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GCDS Creative Director Giuliano Calza Is Constantly Shopping

"Collecting is a way to archive fantasies of making new things."

Mitch Zachary
GCDS Creative Director Giuliano Calza Is Constantly Shopping
Giuliano Calza
Raffaele Schioppo

Designer Giuliano Calza, 34, still looks at life through the eyes of a child. “Sometimes precious things are the ones that makes you scream, ‘Cute!’” he laughs, about to take a sip of a bedazzled SpongeBob SquarePants water bottle. “I really find the most weird things beautiful.” His retro-futuristic GCDS collections have provoked the response “grow up” from more than one stodgy fashion critic with their Hello Kitty references and tongue-in-cheek subversions of tropes like workwear and classic horror. But as he fleshes out his label, Calza has proven he can evolve without rebuffing his fantastical nature. “Fashion has to be on the light side,” he says. “Everyone is trying to be too serious, too cool for school. I don't want to grow old before it's my time.”

Step inside the Milanese flat he shares with boyfriend and Valentino CMO Yiğit Turhan and behold that wonder personified. But this isn’t Candyland; he tempers Japanese storyboards of Disney cartoons and old Universal Studios props with an antique art deco rug and Lucio Fontana artwork. His closet exemplifies this same clash-happy spirit, fusing seemingly contradictory designs in one space. Perfectly tailored Valentino blazers and simple T-shirts hang next to Palace x Gucci logo jeans and Pepsi Cola x GCDS hats. “The market is obsessed with logos,” he posits matter-of-factly, speaking of both his and the world’s complex relationship with branding. “I deal in subcultures in a way and mainstream media.” The creative director appreciates an intelligent subversion—Grace Wales Bonner’s boots with the exaggerated square toe are a favorite—and has no desire to wear head-to-toe GCDS. “It's like asking a musician to only listen to their music," he says. "They're going to go crazy at some point." He's constantly shopping. "Collecting is a way to archive fantasies of making new things."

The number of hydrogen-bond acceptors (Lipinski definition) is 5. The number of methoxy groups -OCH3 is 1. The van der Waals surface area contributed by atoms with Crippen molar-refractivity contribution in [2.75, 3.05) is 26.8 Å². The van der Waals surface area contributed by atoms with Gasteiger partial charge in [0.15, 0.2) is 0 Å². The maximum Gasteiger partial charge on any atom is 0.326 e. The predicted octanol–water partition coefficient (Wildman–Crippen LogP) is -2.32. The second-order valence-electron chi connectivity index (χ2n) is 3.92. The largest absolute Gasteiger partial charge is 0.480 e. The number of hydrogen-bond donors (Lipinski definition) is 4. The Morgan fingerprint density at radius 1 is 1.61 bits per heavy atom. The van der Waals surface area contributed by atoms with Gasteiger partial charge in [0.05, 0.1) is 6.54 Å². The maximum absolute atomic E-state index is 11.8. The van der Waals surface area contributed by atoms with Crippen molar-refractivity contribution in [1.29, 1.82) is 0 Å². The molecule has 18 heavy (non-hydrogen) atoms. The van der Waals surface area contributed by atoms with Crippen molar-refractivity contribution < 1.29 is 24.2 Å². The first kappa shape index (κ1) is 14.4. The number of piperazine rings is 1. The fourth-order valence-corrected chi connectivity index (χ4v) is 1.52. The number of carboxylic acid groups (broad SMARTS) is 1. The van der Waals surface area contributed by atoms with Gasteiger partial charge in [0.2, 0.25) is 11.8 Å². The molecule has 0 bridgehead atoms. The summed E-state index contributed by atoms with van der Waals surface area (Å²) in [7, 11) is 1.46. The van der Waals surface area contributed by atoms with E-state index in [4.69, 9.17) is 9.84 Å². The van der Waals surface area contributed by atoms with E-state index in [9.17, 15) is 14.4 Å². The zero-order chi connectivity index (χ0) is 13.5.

Calza never planned to become a designer; he just liked getting dressed. “It was a way for me to express myself,” he reflects. Fashion was a hobby first. He was styling on the side, offering shopping advice and recommendations as the de facto expert of the friend group—people were starting to notice. Calza was working in a restaurant in Shanghai with his brother (who now serves as the chief executive of GCDS). The man in charge of producing clothing for the restaurant took a liking to Calza and his style; he offered to produce clothing for him for free. Soon after, he returned to Milan due to visa issues and launched GCDS.

Today, both what he wears and what he designs synthesize his prior locales, be that the refined flamboyance of his childhood in Italy or the pop-art-driven shopaholicism of his young adult years in Shanghai and Hong Kong. “The first thing I realized was that leaving China, my biggest nightmare was that I couldn't find all the crazy things that I was buying in the markets.” He set about encapsulating the style of a worldly (whether that be through physical or online discovery) kid. “At first I wanted to do gay streetwear because I was like, ‘I'm gay, I love pink, I love to shop, but I cannot find anything that matches my own style—it's too expensive or it's too boring,’" before diluting those outlandish desires with a dash of practicality. “I wanted to be in the middle of the essential and the crazy.”

Calza, admittedly, designs for himself. In that way, he can always stand behind his own work. “I'm creating things that I'm going to infuse with my energy, that I'm going to be able to wear every day, and be obsessed with,” he says. Example? A red chinoiserie fabric with Chucky, the horror movie doll, embroidered into the landscape, in which he wrapped handbags, outerwear, and more. It’s that kind of iconic imagery that punctuates his memory. Asked about his first aesthetic references, Calza recounts an old The Wizard of Oz illustrated book, Ginger Spice’s Union Jack dress, and a skirt his mother used to wear featuring ladies playing tennis. “I still think that the things people remember are the fun parts of fashion. The Murakami Louis Vuitton or the Marc Jacobs shows or the Prada print with bananas,” Calza reflects. “This is what makes people dream. That's the part of fashion that I want to be.”

Art Director: Smiley Stevens/ Managing Editor: Hilary George-Parkin/ Casting Director: Yasmin Coutinho/ Executive Producer: Marc Duron

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